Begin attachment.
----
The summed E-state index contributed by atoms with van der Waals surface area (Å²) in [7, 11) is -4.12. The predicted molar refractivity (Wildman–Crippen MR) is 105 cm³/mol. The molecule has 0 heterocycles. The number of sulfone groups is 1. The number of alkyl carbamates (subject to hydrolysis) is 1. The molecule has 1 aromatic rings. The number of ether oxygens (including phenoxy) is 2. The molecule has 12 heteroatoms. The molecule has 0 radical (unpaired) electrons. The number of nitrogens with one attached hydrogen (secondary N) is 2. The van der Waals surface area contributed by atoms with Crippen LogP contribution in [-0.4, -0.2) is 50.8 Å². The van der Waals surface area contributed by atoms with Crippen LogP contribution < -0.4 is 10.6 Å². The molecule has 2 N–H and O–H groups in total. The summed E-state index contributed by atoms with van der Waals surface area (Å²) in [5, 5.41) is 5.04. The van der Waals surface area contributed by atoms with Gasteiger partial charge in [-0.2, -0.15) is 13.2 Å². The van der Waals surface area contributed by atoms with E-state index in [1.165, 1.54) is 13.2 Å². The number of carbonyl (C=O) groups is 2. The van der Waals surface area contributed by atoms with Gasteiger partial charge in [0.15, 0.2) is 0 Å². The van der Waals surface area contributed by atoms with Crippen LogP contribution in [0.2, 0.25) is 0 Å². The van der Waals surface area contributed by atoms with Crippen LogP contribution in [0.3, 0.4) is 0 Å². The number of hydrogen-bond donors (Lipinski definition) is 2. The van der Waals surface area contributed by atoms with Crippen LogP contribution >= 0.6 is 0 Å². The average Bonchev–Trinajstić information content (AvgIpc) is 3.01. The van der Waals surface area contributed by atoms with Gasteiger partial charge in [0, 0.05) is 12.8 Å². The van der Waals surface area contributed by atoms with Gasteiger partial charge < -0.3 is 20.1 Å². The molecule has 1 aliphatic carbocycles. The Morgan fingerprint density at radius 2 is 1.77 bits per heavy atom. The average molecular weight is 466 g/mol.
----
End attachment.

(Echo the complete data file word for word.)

The summed E-state index contributed by atoms with van der Waals surface area (Å²) in [7, 11) is -4.12. The predicted molar refractivity (Wildman–Crippen MR) is 105 cm³/mol. The molecule has 0 heterocycles. The number of sulfone groups is 1. The number of alkyl carbamates (subject to hydrolysis) is 1. The molecule has 1 aromatic rings. The number of ether oxygens (including phenoxy) is 2. The molecule has 12 heteroatoms. The molecule has 0 radical (unpaired) electrons. The number of nitrogens with one attached hydrogen (secondary N) is 2. The van der Waals surface area contributed by atoms with Crippen LogP contribution in [-0.4, -0.2) is 50.8 Å². The van der Waals surface area contributed by atoms with Crippen LogP contribution < -0.4 is 10.6 Å². The molecule has 2 N–H and O–H groups in total. The summed E-state index contributed by atoms with van der Waals surface area (Å²) in [5, 5.41) is 5.04. The van der Waals surface area contributed by atoms with Gasteiger partial charge in [-0.2, -0.15) is 13.2 Å². The van der Waals surface area contributed by atoms with E-state index in [1.165, 1.54) is 13.2 Å². The number of carbonyl (C=O) groups is 2. The van der Waals surface area contributed by atoms with Gasteiger partial charge in [0.15, 0.2) is 0 Å². The van der Waals surface area contributed by atoms with Crippen LogP contribution in [0.2, 0.25) is 0 Å². The van der Waals surface area contributed by atoms with Crippen LogP contribution in [0.3, 0.4) is 0 Å². The number of hydrogen-bond donors (Lipinski definition) is 2. The van der Waals surface area contributed by atoms with Crippen LogP contribution >= 0.6 is 0 Å². The average Bonchev–Trinajstić information content (AvgIpc) is 3.01. The van der Waals surface area contributed by atoms with Gasteiger partial charge in [0, 0.05) is 12.8 Å². The van der Waals surface area contributed by atoms with Gasteiger partial charge < -0.3 is 20.1 Å². The molecule has 1 aliphatic carbocycles. The Morgan fingerprint density at radius 2 is 1.77 bits per heavy atom. The average molecular weight is 466 g/mol.